Dream journey ends for Northern Ireland but fans won’t be forgotten

Green and White Army made name for themselves with raucous noise through campaign

Northern Ireland fans cheer during the Euro 2016 round of sixteen football match Wales vs Northern Ireland at the Parc des Princes stadium in Paris. Photo: Getty Images

Northern Ireland fans cheer during the Euro 2016 round of sixteen football match Wales vs Northern Ireland at the Parc des Princes stadium in Paris. Photo: Getty Images

 

Northern Ireland lost to Wales by an unfortunate goal in the Parc de Princes on Saturday evening but they couldn’t and wouldn’t be out-sung.

An own goal by Northern Ireland hero Gareth McAuley in the second half gave Wales a 1-0 victory and passage to the quarter finals that they hardly deserved.

Before the last 16 encounter between the Green and White Army and the Welsh dragon Northern Ireland manager Michael O’Neill said he didn’t want to go home just yet.

But alas it wasn’t to be, the “dare to dream” Northern Ireland project has come to an end - but just for the moment. The fans will keep faith with O’Neill and his team.

At least that’s the way it sounded in the Parc de Princes long after the final whistle was blown on Saturday evening. Thousands of fans stayed standing at their seats, still dancing and singing about Will Grigg. The Welsh fans even joined in singing and dancing with them.

Such was the emotion and the fervour that it was no surprise that the team came out to applaud the fans, and to be applauded back with even more vigour.

DUP First Minister Arlene Foster in a week when she helped to take Britain and Northern Ireland out of Europe was at Parc de Princes to see the football team also exit Europe. Wearing a green cardigan she too joined the team to hail the fans.

There is no doubt that the Northern Irish out-sang the Welsh for most of the game, and let it be remembered that the Welsh can sing. The Northerners had the advantage of a red-haired drummer in the stadium, who kept the beat going, and let it be remembered the loyal sons of Ulster can drum.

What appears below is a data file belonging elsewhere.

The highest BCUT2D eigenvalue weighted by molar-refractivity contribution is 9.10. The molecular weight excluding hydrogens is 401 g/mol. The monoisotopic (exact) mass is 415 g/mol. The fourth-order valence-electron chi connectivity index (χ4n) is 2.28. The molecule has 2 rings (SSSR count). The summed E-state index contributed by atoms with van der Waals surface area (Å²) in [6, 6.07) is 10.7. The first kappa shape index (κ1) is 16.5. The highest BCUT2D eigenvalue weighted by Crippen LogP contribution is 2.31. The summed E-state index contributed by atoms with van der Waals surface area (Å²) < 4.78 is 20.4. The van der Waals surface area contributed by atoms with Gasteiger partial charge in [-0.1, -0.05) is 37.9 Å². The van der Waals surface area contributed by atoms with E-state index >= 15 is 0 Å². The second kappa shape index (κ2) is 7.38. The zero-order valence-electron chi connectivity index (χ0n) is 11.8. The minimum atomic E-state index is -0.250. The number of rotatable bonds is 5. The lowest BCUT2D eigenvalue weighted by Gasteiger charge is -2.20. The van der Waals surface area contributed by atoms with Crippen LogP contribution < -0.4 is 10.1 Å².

Fans are gloriously insulting to each other too. “Will Grigg’s on fire,” the Northerners sang from the outset. “And he hasn’t played a minute yet,” the Welsh replied.

Sharpening the razor the Welsh tried, “You’re English in disguise.”

“You’re only a small part of England,” roared back the Northern fans.

Still, it was nice the way some Welsh supporters clapped the Mothern fans when they finally quit the station.

There can be no doubt which side of the house the majority of Northern fans hail from but equally the banner “Norn Iron: Our team kicks with both feet” reflected a cross-community truth about the team.

The Northern Ireland fans certainly have made an impact at the Euros. On the Metro to Parc de Princes four green-shirted fans were unusually quiet as all around them red-clad Welsh supporters sang “Delilah” and “You’ve got Will Grig, We’ve got Gareth Bale”.

Normally Northern supporters match their opposites decibel for decibel, even when out-numbered, but this quartet just smiled politely.

One of the Welshmen asked them where they were from. “South west Germany,” they were told, “near Mannheim,” prompting an astonished: “They’re not even fecking Irish.”

These four mustn’t have been aware of the Northern fans’ penchant for singing “There were 10 German bombers in the air” and how “the RAF from Ulster shot them down”. Or maybe they were impervious to it having heard it so often.

Sebastian Goetterd explained that they were diehard German supporters but were so impressed by the good humour of the two sets of Irish fans they decided that Northern Ireland would be their second team. They were also warming to the Welsh. “All red shirts on this carriage but everyone is friendly,” said Sebastian.

His brother Christopher and another of the four, Jochen are to holiday in Dublin in two weeks’ time to “enjoy Temple Bar, the culture, the pubs” and to seek a little romance.

“In Germany we love to go to Irish pubs. So we decided to be for Northern Ireland today,” said Christopher. “And they will win.”

Christopher was incorrect in his prediction but it was a victory of sorts: Northern Ireland supporters behaved well and won a lot of hearts and fans of their own during the great adventure in France.

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